Science

Grandma Shivered, Dogs Barked, Totality Arrived

What it was like witnessing the eclipse with my family in a faraway desert.

Two members in our intrepid band of eclipse chasers.
Two members in our intrepid band of eclipse chasers.

Michael Moyer

We traveled 2,880 miles—from our home in New York’s Hudson Valley to the desert of central Oregon—to experience totality with our extended family. At 6 a.m., 11 of us ranging in age from 1 to 75 piled into three cars and caravanned 60 miles south from our Airbnb home in The Dalles. Traffic was surprisingly light, but whenever we passed a clearing off the highway, we saw dozens of parked cars and people milling about. The world was waiting. My husband said it felt like we were chasing the sun, trying to catch it before it collided with the moon.

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The rest area we had picked as our watch point was full when we arrived at 7:30, but we parked behind a long line of cars on the roadside and snuck in. We didn’t expect much to happen until around 10:15, yet we started noticing changes at 9:45. The temperature dropped—we had to wrap grandma in a blanket because she couldn’t stop shivering—and the morning light started to transform. It was as if someone had found the sun’s dimmer switch. It was not the tinted light of dawn; it was the bright white light of midmorning, but there was too little of it. It felt wrong, like we had stepped inside a horror movie.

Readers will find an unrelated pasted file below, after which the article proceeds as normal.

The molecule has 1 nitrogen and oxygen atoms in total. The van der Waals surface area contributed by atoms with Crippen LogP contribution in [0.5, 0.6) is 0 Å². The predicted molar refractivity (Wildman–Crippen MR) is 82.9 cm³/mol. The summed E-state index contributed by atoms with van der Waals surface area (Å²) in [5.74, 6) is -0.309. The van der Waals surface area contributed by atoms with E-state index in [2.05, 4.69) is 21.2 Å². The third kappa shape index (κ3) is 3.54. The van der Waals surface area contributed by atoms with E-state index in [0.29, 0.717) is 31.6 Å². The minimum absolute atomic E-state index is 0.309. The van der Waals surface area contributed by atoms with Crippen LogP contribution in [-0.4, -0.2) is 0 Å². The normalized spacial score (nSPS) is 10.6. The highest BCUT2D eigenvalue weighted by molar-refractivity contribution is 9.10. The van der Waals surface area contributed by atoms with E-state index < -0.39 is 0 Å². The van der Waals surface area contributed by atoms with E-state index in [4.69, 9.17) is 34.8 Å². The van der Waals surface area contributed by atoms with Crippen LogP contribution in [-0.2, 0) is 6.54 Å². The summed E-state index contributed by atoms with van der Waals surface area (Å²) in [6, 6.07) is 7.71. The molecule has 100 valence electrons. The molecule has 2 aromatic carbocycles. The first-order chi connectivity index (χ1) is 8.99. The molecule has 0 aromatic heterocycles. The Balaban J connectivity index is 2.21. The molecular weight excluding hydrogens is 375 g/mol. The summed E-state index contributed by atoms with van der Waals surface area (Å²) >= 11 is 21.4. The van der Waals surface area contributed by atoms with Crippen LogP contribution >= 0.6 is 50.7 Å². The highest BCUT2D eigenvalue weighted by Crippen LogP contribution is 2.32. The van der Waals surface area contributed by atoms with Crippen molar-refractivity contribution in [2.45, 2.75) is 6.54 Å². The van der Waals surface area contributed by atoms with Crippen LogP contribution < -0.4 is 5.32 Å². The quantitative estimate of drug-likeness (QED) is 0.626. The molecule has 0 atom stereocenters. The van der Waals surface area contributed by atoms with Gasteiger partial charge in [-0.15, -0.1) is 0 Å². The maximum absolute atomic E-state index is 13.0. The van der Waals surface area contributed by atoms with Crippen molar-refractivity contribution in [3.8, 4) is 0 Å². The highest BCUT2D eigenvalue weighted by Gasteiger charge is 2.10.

As we approached totality, the crowd fell increasingly out of sorts. It was difficult to process what was happening. Dogs started barking and howling. The outdoor lamps, operating on sensors, suddenly turned on. Totality arrived, and the crowd cheered and shrieked. The sun’s corona shivered and glittered behind the moon. I remember my 6-year-old marveling: “It’s absolutely beautiful.” I wasn’t sure if the experience would be rewarding enough to make up for the travel-related headaches, but it was magically surreal—worth every mile.

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